More than 50 angry students protested Friday in front of the Independent Florida Alligator newspaper offices, in response to a controversial cartoon.
Several black student groups at the University of Florida were upset about an editorial cartoon the student newspaper ran on Tuesday. The cartoon illustrated Rapper Kanye West holding a card labeled “The Race Card,” while standing next to Secretary of State Condoleeza Rice. The text bubble over Rice’s head read: “Nigga please.”
Naturally, there has been major controversy. Some administrators joined the students in the effort and even UF President Bernie Machen asked the Florida Alligator staff to print an apology, but according to an opinions article posted Sept. 19, the Florida Alligator staff does not feel like they have done anything wrong. In fact, they feel like they have shed light on an issue that needs intensive care.
Mike Girmignani, editor of the Florida Alligator said one of the reasons the newspaper separated from the university was to become “Independent” and to be able to exercise the true freedom of speech however the staff saw fit.
Andy Marlette, student illustrator for the paper, said he did not intend for the cartoon to be seen as a “racist” act.
However, to many it was not just a racist act, but also an act of ignorance and immaturity. Sometimes when people are in a position to force their opinions on others, they may act without thinking about how that opinion may impact others. It brings me to an old saying: “To whom much is given, much is required.” With a weapon as powerful as a pen, a person has to act responsibly.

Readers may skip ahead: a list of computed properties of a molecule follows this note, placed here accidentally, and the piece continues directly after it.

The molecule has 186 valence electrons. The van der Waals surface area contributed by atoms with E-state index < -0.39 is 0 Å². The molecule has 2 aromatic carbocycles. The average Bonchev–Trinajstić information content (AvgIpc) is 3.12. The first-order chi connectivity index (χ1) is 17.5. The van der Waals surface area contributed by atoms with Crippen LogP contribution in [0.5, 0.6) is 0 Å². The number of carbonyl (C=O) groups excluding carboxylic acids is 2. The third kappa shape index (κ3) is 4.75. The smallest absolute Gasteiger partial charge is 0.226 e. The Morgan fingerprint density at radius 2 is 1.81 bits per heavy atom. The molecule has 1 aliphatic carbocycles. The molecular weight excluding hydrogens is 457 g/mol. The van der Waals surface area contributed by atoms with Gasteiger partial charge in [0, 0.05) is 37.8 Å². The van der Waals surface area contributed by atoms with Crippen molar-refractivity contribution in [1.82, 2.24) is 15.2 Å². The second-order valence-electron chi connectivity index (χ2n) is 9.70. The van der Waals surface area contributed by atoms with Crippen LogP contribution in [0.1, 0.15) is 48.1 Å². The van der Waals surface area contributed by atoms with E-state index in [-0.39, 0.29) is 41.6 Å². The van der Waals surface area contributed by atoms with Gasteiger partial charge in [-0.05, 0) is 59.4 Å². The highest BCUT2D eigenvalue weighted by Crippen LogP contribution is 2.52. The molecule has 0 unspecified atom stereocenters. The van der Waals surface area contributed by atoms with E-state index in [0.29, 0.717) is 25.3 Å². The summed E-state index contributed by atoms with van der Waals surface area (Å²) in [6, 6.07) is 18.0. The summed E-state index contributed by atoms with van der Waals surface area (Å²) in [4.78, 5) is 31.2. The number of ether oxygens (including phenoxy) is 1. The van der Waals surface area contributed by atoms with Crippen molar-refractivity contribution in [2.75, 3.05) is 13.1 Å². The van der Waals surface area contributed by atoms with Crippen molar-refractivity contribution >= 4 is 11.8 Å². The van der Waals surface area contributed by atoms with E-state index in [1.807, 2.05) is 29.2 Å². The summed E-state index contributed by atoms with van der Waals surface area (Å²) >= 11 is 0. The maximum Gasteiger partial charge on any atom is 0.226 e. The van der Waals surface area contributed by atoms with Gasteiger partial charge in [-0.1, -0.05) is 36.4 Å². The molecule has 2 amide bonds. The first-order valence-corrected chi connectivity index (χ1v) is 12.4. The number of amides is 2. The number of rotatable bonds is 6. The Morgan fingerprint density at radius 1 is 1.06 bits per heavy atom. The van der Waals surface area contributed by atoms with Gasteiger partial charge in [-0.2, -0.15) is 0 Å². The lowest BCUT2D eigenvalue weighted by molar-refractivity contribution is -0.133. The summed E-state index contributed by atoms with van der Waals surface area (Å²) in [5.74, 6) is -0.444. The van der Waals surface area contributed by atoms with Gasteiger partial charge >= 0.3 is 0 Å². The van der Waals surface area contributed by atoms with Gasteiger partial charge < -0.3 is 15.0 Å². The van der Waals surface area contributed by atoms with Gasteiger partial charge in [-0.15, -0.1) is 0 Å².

Marlette said the term “nigga” is a popular term used today and was taken from popular rap lyrics and comedians, but rappers do not represent the entire black community.
Yes, there are some black people who use the terms nigga and negro in acknowledging their peers, but many blacks use the terms in an effort to desensitize the hurt and humiliation they carry from 400 years of captivity and servitude.
Marlette said he put “Nigga please” in the cartoon because he could picture a black woman saying that to a black man, which is just not a good enough reason to start up controversy. But Marlette had to have support in order to pull it off. According to an article written in representation of the staff, they stand behind him 100 percent on the issue.
My opinion is that the cartoon editorial should not have been published. In an argument, a person may hear something they do not like, but blocks it out. Whatever message Marlette and the Alligator were trying to send was lost in translation, because of its impact. It is a racist term and has no place in intelligent conversation.
Beverly Mount is a senior public relations student from Tallahassee. She can be reached at Beverly1.firstname.lastname@example.org